The United States should give an unequivocal "no" to Sudan's request for $150 million in food aid at a time when Sudan's own air force has bombed food shipments earmarked for rebel areas.
The Sudan, a vast semiarid region in northern Africa, has been engulfed for years in civil war and is facing widespread famine. But cynical bombing of relief supplies is enough to disqualify the nation from receiving any more food shipments.Officials say bombs have been dropped on Red Cross barges on the Nile River near the southern Sudan village of Bor, a major transit area for relief supplies. Bombs also have fallen on other places where international agencies such as the World Food Program, the United Nations Children's Fund (UNICEF) and the International Committee for the Red Cross are operating.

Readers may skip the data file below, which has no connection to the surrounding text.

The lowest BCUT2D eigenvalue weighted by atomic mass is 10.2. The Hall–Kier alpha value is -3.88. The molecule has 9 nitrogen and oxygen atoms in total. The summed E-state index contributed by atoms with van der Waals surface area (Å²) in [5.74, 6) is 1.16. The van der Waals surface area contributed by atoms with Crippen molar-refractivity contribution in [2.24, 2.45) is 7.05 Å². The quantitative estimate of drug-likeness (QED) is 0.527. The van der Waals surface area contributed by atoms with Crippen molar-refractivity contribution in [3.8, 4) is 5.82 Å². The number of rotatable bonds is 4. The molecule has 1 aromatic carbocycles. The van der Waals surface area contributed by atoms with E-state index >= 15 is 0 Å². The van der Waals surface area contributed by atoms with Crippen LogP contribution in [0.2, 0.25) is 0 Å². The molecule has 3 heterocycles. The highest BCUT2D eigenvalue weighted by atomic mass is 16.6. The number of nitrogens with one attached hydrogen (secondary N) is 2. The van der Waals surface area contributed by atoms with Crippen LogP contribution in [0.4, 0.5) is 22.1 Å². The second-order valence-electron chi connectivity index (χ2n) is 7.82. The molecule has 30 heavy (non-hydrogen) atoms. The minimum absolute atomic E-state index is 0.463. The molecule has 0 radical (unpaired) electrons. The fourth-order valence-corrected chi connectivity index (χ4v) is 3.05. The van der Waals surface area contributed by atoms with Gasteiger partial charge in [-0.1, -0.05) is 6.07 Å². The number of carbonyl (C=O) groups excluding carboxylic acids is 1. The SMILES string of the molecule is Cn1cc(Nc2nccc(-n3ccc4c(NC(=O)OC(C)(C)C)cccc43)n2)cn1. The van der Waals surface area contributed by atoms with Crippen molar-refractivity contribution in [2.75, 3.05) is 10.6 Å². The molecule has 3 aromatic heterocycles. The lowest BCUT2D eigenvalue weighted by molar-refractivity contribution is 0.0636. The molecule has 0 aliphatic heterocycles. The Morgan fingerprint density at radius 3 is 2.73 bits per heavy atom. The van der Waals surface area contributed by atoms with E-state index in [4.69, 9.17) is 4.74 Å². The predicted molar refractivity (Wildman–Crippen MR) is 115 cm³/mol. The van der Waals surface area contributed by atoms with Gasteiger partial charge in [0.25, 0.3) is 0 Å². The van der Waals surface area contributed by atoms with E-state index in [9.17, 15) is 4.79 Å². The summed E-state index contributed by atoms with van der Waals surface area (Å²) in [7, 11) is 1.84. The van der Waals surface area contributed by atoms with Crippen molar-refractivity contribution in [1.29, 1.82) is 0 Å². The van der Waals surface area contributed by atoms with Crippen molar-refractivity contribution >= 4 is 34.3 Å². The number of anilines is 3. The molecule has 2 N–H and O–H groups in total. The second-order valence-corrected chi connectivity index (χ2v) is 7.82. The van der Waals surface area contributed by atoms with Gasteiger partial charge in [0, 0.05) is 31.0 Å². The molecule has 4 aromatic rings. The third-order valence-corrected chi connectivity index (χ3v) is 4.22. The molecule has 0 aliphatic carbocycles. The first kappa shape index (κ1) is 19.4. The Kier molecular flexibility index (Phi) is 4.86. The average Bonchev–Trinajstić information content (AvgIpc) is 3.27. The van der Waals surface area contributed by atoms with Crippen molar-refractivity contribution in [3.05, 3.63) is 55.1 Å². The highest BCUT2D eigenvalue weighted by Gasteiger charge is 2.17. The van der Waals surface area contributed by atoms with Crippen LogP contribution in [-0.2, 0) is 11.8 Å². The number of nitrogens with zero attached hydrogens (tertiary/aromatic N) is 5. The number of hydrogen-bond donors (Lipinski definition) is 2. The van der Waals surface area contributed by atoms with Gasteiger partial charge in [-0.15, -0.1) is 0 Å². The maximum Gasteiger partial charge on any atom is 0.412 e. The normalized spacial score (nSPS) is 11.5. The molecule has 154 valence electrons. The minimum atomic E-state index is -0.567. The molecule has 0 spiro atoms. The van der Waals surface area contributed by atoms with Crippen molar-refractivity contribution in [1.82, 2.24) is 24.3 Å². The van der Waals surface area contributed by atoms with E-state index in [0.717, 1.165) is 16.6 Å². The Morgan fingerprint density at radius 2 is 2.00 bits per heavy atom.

As a U.S. relief official says, "It's almost unimaginable that a government facing a disaster of epic proportions would have the audacity to bomb food shipments at the same time they are asking for more food assistance."
Opposing sides in the African nation have not been able to agree on a cease-fire. The war involves the largely Moslem north against the mainly non-Moslem south.
An estimated 250,000 people died in the Sudan two years ago from disease and starvation. A major international effort, "Operation Lifeline," apparently forestalled a similar calamity in 1989.
UNICEF officials predict that even more people could die this year than lost their lives in 1988 because of crop failures. Widespread drought affects the entire country.
U.S. authorities besieged with requests for financial aid to Sudan should remind the African nation's leaders that they should not look to America for help as long as they tolerate attacks on existing relief operations within their country.